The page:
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# Scale 265: "BOXian" ### Bracelet Diagram

The bracelet shows tones that are in this scale, starting from the top (12 o'clock), going clockwise in ascending semitones. The "i" icon marks imperfect tones that do not have a tone a fifth above. Dotted lines indicate axes of symmetry.

### Tonnetz Diagram

Tonnetz diagrams are popular in Neo-Riemannian theory. Notes are arranged in a lattice where perfect 5th intervals are from left to right, major third are northeast, and major 6th intervals are northwest. Other directions are inverse of their opposite. This diagram helps to visualize common triads (they're triangles) and circle-of-fifth relationships (horizontal lines).

## Analysis

#### Cardinality

Cardinality is the count of how many pitches are in the scale.

3 (tritonic)

#### Pitch Class Set

The tones in this scale, expressed as numbers from 0 to 11

{0,3,8}

#### Forte Number

A code assigned by theorist Allen Forte, for this pitch class set and all of its transpositional (rotation) and inversional (reflection) transformations.

3-11

#### Rotational Symmetry

Some scales have rotational symmetry, sometimes known as "limited transposition". If there are any rotational symmetries, these are the intervals of periodicity.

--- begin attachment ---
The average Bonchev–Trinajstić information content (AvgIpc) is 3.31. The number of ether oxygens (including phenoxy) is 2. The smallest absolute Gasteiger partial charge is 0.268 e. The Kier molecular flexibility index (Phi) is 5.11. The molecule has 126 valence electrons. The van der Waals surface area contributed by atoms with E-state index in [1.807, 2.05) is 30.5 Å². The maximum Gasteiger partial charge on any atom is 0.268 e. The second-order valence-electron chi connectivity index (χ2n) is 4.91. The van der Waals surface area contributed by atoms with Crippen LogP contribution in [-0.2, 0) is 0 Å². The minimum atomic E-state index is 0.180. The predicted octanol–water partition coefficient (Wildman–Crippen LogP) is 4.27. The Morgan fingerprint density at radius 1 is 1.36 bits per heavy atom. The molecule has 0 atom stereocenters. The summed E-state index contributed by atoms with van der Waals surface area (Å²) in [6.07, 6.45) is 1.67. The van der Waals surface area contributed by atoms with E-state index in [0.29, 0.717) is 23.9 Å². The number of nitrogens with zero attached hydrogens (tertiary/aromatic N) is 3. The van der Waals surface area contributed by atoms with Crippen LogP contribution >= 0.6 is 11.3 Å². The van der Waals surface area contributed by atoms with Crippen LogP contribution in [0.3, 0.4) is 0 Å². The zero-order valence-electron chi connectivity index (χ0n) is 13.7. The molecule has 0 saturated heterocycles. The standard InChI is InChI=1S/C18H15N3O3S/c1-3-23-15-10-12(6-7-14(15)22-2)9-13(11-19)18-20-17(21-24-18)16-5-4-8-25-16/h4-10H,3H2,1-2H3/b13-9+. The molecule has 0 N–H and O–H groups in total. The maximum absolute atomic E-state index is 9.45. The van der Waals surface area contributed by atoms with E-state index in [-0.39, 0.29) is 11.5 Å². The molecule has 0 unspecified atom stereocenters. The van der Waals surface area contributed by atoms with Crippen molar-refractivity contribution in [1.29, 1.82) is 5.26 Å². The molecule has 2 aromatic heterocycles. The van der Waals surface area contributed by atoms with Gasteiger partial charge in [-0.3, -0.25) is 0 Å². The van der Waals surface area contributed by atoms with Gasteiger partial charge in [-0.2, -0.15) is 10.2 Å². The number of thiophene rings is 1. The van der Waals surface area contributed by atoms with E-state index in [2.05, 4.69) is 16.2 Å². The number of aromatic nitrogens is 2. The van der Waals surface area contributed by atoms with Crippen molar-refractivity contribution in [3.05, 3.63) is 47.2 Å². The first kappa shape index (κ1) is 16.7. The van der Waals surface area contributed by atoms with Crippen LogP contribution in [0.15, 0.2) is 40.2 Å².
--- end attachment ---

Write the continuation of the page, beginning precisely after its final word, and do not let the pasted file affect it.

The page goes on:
none

#### Reflection Axes

If a scale has an axis of reflective symmetry, then it can transform into itself by inversion. It also implies that the scale has Ridge Tones. Notably an axis of reflection can occur directly on a tone or half way between two tones.

none

#### Palindromicity

A palindromic scale has the same pattern of intervals both ascending and descending.

no

#### Chirality

A chiral scale can not be transformed into its inverse by rotation. If a scale is chiral, then it has an enantiomorph.

yes
enantiomorph: 529

#### Hemitonia

A hemitone is two tones separated by a semitone interval. Hemitonia describes how many such hemitones exist.

0 (anhemitonic)

#### Cohemitonia

A cohemitone is an instance of two adjacent hemitones. Cohemitonia describes how many such cohemitones exist.

0 (ancohemitonic)

#### Imperfections

An imperfection is a tone which does not have a perfect fifth above it in the scale. This value is the quantity of imperfections in this scale.

2

#### Modes

Modes are the rotational transformations of this scale. This number does not include the scale itself, so the number is usually one less than its cardinality; unless there are rotational symmetries then there are even fewer modes.

2

#### Prime Form

Describes if this scale is in prime form, using the Starr/Rahn algorithm.

no
prime: 137

#### Generator

Indicates if the scale can be constructed using a generator, and an origin.

none

#### Deep Scale

A deep scale is one where the interval vector has 6 different digits, an indicator of maximum hierarchization.

no

#### Interval Structure

Defines the scale as the sequence of intervals between one tone and the next.

[3, 5, 4]

#### Interval Vector

Describes the intervallic content of the scale, read from left to right as the number of occurences of each interval size from semitone, up to six semitones.

<0, 0, 1, 1, 1, 0>

#### Proportional Saturation Vector

First described by Michael Buchler (2001), this is a vector showing the prominence of intervals relative to the maximum and minimum possible for the scale's cardinality. A saturation of 0 means the interval is present minimally, a saturation of 1 means it is the maximum possible.